WASHINGTON, D.C., December 13, 2020 — American Heart Association CEO Nancy Brown issued the following statement in response to the bicameral, bipartisan agreement on surprise medical bills announced Friday by congressional leaders:
“This agreement represents a major breakthrough toward the goal of ending the predatory practice of surprise medical billing, which can leave patients hundreds, thousands or even tens of thousands of dollars in debt after receiving medical care.
“Patients nationwide have been waiting for years for legal protection from financially devastating surprise bills, and now relief is in sight. The bipartisan agreement shields patients from bills for medical services, including air ambulances, and removes patients from payment disputes between providers and insurers.
“The agreement also prohibits certain providers from issuing bills for out-of-network services unless they give patients an estimate of charges 72 hours prior to delivering care and patients provide advance consent to receive that care. This provision will require strict enforcement to ensure it provides patients adequate protection.
“Congress has had nearly 600 days to act on bipartisan legislation to stop surprise medical bills. Lawmakers should swiftly approve this agreement so patients with heart disease, a history of stroke and other serious chronic conditions are protected when seeking needed medical care. We will work with Congress to monitor its implementation and further strengthen protections for patients.”
Surprise bills are a major driver of financial anxiety and disruption for families nationwide that are already straining under the weight of an ongoing pandemic. Nearly half (49%) of U.S. adults say worrying about an unexpected medical bill keeps them from seeking care, and a similar proportion (44%) say if they received an unexpected medical bill for $1,000 they would not have the money to pay for it, according to a public opinion survey conducted by The Harris Poll on behalf of the American Heart Association.
The survey found that two-thirds (68%) of U.S. adults with private health insurance have received an unexpected medical bill, and of those, one in three (33%) were not able to pay the bill with money immediately available to them. Among those with private insurance who did not have money available, nearly one in four (23%) say they have yet to pay the bill.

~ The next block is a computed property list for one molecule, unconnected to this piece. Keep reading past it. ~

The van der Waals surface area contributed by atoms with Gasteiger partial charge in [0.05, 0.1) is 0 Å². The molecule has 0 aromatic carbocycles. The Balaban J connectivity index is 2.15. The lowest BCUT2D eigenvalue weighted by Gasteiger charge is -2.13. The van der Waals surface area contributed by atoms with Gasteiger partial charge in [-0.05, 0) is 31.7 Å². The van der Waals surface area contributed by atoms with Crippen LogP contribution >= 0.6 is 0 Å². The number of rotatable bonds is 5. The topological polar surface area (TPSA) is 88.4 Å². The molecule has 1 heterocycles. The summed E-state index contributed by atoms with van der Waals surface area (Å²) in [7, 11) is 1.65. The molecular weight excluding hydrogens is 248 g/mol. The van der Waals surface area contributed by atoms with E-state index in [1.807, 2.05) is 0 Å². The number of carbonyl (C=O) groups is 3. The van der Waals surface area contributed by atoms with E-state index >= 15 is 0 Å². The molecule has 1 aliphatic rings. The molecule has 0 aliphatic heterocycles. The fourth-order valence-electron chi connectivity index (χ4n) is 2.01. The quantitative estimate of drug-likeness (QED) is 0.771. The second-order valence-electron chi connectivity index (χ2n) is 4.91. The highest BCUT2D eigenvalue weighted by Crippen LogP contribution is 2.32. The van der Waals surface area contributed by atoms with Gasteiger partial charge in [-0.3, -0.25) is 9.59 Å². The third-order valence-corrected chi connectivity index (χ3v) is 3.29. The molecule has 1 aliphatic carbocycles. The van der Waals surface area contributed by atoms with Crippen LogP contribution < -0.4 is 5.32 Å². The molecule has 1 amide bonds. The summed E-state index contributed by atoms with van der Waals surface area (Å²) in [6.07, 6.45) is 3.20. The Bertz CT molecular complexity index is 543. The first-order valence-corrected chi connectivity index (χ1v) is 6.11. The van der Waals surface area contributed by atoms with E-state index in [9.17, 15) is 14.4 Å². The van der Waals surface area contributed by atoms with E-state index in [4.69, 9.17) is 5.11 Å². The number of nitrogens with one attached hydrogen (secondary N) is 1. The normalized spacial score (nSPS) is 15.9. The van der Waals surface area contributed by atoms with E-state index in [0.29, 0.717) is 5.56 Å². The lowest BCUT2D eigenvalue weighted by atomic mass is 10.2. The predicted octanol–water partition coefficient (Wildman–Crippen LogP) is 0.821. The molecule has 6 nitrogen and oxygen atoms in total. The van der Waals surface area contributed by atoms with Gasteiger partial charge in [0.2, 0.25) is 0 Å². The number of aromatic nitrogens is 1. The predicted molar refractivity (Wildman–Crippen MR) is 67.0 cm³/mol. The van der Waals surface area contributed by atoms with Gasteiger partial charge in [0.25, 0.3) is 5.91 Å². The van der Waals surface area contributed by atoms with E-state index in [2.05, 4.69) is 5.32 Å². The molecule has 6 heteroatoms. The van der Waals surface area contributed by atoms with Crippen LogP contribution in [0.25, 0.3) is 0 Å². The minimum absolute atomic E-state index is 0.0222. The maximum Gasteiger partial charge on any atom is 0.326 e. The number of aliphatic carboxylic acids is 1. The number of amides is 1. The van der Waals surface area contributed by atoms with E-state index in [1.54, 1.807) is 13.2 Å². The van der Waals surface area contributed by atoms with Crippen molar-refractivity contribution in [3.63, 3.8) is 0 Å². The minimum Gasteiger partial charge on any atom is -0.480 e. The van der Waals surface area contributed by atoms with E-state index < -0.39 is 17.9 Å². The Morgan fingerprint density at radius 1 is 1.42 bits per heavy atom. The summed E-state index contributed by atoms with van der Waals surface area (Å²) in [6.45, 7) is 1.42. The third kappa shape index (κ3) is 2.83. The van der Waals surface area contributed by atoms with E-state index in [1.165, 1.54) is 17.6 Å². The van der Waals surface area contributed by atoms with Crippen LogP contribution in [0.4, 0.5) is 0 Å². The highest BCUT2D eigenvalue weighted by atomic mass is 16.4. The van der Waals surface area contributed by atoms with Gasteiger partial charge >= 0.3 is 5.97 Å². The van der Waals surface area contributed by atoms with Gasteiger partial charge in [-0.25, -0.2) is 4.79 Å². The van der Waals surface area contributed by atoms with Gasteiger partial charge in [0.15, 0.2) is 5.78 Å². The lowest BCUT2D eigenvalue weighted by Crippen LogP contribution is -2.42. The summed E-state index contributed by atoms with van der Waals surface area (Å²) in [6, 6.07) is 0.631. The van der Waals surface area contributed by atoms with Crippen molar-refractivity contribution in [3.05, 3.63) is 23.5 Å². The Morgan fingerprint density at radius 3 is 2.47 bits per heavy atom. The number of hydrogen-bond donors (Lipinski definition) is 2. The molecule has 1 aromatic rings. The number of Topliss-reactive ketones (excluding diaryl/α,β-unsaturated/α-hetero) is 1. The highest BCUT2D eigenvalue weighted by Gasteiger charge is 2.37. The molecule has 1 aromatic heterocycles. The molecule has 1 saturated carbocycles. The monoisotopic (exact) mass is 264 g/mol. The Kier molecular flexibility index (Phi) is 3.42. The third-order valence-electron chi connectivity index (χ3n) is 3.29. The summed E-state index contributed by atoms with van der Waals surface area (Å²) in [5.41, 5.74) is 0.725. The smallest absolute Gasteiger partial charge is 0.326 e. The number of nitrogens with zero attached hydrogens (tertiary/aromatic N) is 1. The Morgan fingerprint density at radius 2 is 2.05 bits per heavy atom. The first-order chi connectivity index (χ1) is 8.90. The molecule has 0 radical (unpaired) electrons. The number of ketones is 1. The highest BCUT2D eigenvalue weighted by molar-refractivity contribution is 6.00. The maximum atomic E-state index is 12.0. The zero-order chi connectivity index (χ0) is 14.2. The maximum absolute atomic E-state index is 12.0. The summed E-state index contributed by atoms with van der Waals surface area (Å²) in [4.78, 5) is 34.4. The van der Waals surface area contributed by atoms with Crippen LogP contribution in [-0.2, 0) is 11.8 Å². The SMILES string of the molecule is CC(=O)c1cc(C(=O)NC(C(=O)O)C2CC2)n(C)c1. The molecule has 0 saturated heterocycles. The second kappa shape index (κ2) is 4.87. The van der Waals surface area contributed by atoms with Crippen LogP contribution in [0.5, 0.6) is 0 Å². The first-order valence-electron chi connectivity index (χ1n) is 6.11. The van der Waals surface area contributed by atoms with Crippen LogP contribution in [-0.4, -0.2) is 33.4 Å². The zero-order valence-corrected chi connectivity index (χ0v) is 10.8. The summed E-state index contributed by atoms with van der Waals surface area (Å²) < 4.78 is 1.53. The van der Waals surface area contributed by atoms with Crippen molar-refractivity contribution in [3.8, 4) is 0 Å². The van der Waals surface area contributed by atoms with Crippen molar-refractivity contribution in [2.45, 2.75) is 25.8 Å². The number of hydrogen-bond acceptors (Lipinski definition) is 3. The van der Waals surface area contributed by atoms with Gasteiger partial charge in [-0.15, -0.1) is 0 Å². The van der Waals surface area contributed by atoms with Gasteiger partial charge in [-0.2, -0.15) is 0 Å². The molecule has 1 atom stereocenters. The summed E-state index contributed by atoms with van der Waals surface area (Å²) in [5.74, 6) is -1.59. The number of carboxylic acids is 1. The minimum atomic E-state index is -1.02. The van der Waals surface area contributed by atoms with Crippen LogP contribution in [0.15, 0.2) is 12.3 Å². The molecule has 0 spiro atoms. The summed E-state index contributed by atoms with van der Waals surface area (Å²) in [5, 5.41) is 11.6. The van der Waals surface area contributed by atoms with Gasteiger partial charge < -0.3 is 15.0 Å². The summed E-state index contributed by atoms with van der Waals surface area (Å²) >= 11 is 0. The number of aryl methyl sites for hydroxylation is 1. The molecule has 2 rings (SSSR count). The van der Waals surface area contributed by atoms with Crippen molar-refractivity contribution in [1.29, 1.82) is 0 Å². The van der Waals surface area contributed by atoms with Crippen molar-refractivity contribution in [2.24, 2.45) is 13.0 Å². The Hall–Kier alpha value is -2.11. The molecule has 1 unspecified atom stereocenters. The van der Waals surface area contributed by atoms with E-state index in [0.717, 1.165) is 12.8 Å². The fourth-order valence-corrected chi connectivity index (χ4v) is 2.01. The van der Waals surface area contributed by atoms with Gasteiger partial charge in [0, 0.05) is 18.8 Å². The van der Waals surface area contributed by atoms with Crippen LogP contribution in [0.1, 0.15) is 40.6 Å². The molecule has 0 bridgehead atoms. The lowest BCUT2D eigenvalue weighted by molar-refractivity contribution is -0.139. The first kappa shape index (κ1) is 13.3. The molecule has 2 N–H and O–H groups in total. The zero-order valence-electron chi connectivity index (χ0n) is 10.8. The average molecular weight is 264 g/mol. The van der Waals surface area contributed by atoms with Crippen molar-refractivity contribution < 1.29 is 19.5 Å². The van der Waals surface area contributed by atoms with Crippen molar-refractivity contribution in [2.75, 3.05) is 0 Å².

The American Heart Association, the world’s leading voluntary organization focused on heart and brain health, has waged a grassroots advocacy campaign urging patients nationwide to share their experiences with surprise bills, using the hashtag #IWasBilled. The Association also is mobilizing advocates through its nationwide You’re the Cure grassroots network to call and email their members of Congress about the urgent need to stop surprise medical bills.
About the American Heart Association
The American Heart Association is a relentless force for a world of longer, healthier lives. We are dedicated to ensuring equitable health in all communities. Through collaboration with numerous organizations, and powered by millions of volunteers, we fund innovative research, advocate for the public’s health and share lifesaving resources. The Dallas-based organization has been a leading source of health information for nearly a century. Connect with us on heart.org, Facebook, Twitter or by calling 1-800-AHA-USA1.
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